[STERLING'S COMMENT: The problem here is that Chirgwin combines the
information from two paragraphs incorrectly. In the first paragraph, SHT
reports a hydrogen gas production rate of "215,800 liters per hour"
using 414 Watts of energy input. In the second paragraph, they report that
"the hydrogen reactor can convert 1 barrel of water into 200 kg of hydrogen",
which is a separate relationship. Robert's rebuttal doesn't point this
out, but merely argues that the Symphony 7A performance is unexpected by
Mr. Chirgwin, the test report clearly shows that the output from the Symphony 7A reactor is 96.7% hydrogen and less than 2% oxygen when the inputs are tap water and 414 watt of electricity. There is nothing standard about this, therefore it will not fit your standard model.
If you are not able to wrap your head around whats going on in the reactor, I dont blame you.
Not many people including scientists are able to comprehend this achievement by Hakop Jack Aganyan, Konstantine Balakiryan, and the Solar Hydrogen Trends team of scientists and engineers.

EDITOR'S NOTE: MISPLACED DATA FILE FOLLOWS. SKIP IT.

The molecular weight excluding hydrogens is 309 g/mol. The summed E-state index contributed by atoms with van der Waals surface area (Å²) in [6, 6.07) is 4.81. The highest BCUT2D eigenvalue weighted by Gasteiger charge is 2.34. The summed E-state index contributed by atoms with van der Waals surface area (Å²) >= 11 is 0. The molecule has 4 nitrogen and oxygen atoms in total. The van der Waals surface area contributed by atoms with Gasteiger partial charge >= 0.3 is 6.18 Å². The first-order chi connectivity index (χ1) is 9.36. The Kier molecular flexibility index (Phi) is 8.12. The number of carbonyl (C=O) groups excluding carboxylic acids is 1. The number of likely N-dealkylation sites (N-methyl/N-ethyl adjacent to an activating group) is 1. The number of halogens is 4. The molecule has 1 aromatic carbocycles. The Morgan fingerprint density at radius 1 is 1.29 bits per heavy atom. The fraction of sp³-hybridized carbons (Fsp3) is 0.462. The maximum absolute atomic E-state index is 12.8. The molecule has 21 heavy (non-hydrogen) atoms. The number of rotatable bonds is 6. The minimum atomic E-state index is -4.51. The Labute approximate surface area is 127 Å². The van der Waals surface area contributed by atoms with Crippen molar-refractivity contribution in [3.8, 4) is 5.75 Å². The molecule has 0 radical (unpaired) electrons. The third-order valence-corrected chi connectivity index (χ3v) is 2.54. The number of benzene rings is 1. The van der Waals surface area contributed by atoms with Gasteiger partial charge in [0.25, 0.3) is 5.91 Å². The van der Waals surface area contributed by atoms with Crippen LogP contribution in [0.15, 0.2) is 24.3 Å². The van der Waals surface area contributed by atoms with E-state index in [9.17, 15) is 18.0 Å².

At the end [...], Richard Chirgwin makes this [...] comment:
None of this is stopping LENR advocates getting excited, but it seems to Vulture South that SHT might at least have double-checked the arithmetic in its media release. ฎ
Solar Hydrogen Trends publishes only the facts, unlike Mr. Chirgwin [...].
My recommendation to him is to sign up for training classes with Konstantine Balakiryan before he publishes another article.
Mr. Balakiryan was a Professor and head of physics, chemistry and mathematics department at the Russian University of Friendship (Moscow). He received his Master Degree in Physics from Moscow Lomonosov University and PhD in Physics from Russian Academy of Science.
As for Richard Chirgwins [...] followers [...], I will reply to your comments shortly.
In the meantime do yourselves a favor and look at the full story of Solar Hydrogen Trends, Inc. at:
I've created this little poll to help drive the point home to Robert that
this isn't just my opinion about the inappropriateness of his tone in his
response to The Register's story. Also, I want to send a message to the
inventors out there about how easy it is to become one's own worst enemy.
Create your free online surveys with SurveyMonkey
, the world's leading questionnaire tool.
Here is a link to
the results so far.